The SF-36 is a widely used health-status measure that consists of eight scales related to physical and mental health [24]. Different SF-36 scales have been used selectively in previous studies without prior evidence of reliability and validity [57]. The purpose of this study was to investigate the performance of three SF-36 scales related to physical health (physical functioning, bodily pain and general health perceptions) when administered selectively or within the entire SF-36 to a patient population with musculoskeletal disorders.

Methods

This 2-part study was conducted on patients with musculoskeletal disorders referred from primary care physicians to the only orthopedic department available in the study region. All referred patients, aged 25 to 74 years, who had a scheduled visit to the orthopedic department during a 6-week period were asked to complete a mailed questionnaire within 4 weeks before their visit and to complete a second questionnaire administered during the visit.

Consecutive administration of selected scales and entire questionnaire

In the first part of the study, one questionnaire comprised three SF-36 scales related to physical health (physical functioning, bodily pain, and general health perceptions) without any modifications in the order or composition of the items. The second questionnaire comprised all eight SF-36 scales with no modifications. During the first half of the study period the first questionnaire comprised the three selected SF-36 scales and the second questionnaire the entire SF-36; in the second half of the study period the two questionnaires were administered in reverse order. On both occasions the questionnaires were self-completed by the patients.

Repeated administration of entire questionnaire

In the second part of the study a formal test-retest reliability assessment of the SF-36 was performed; the entire SF-36 was administered on two occasions in a similar fashion as in the first part of the study.

Item concerning change in health status

In both groups the questionnaire that was administered on the second occasion started with an inquiry about current health status compared to that when the first questionnaire was completed (Question: Compared to when you completed the questionnaire regarding your health about a week ago, how is your health now? response options; much better, somewhat better, same, somewhat worse, much worse).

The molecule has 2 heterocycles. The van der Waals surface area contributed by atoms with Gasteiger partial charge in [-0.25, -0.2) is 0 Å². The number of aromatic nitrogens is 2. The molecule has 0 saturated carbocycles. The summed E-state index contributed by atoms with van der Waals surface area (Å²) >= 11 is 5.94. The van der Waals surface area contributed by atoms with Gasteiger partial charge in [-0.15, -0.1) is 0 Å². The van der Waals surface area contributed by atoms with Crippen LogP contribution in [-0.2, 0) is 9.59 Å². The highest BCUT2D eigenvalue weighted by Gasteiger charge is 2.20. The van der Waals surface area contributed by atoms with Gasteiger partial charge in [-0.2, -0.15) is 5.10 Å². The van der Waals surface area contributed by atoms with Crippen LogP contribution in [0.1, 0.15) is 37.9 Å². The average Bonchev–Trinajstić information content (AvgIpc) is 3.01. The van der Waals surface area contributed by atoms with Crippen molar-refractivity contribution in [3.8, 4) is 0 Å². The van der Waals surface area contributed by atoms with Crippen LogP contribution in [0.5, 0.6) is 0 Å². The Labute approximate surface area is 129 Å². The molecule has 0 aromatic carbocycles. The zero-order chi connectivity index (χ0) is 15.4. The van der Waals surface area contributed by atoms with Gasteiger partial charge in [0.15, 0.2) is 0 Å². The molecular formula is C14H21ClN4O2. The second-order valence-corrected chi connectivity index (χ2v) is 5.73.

Statistical analysis

The reliability (internal consistency) of the SF-36 physical functioning, bodily pain and general health perceptions scales was assessed with the Cronbach alpha coefficient [8]. The item scores for each scale were transformed into scale scores ranging from 0 (worst) to 100 (best) [1]. The mean score and 95% confidence interval (CI) for each of the three scales were calculated. The agreement between the scores for each of the three scales administered as isolated scales and within the entire SF-36 was assessed using the intraclass correlation coefficient (ICC) and the differences were tested with the paired t-test [8]. This analysis included only the patients who reported unchanged health status at the time of completing the second questionnaire. Only questionnaires with complete responses for all items in all of the three scales were included in the analysis. Because the analysis involved assessment of agreement missing data were not replaced. The same analyses were performed on the data obtained when the entire SF-36 was administered on two occasions. The mean differences between the scores shown when the three scales were selectively administered and those shown when they were administered within the entire SF-36 were compared to the mean differences in the scores shown after repeated administration of the entire SF-36 using the t-test.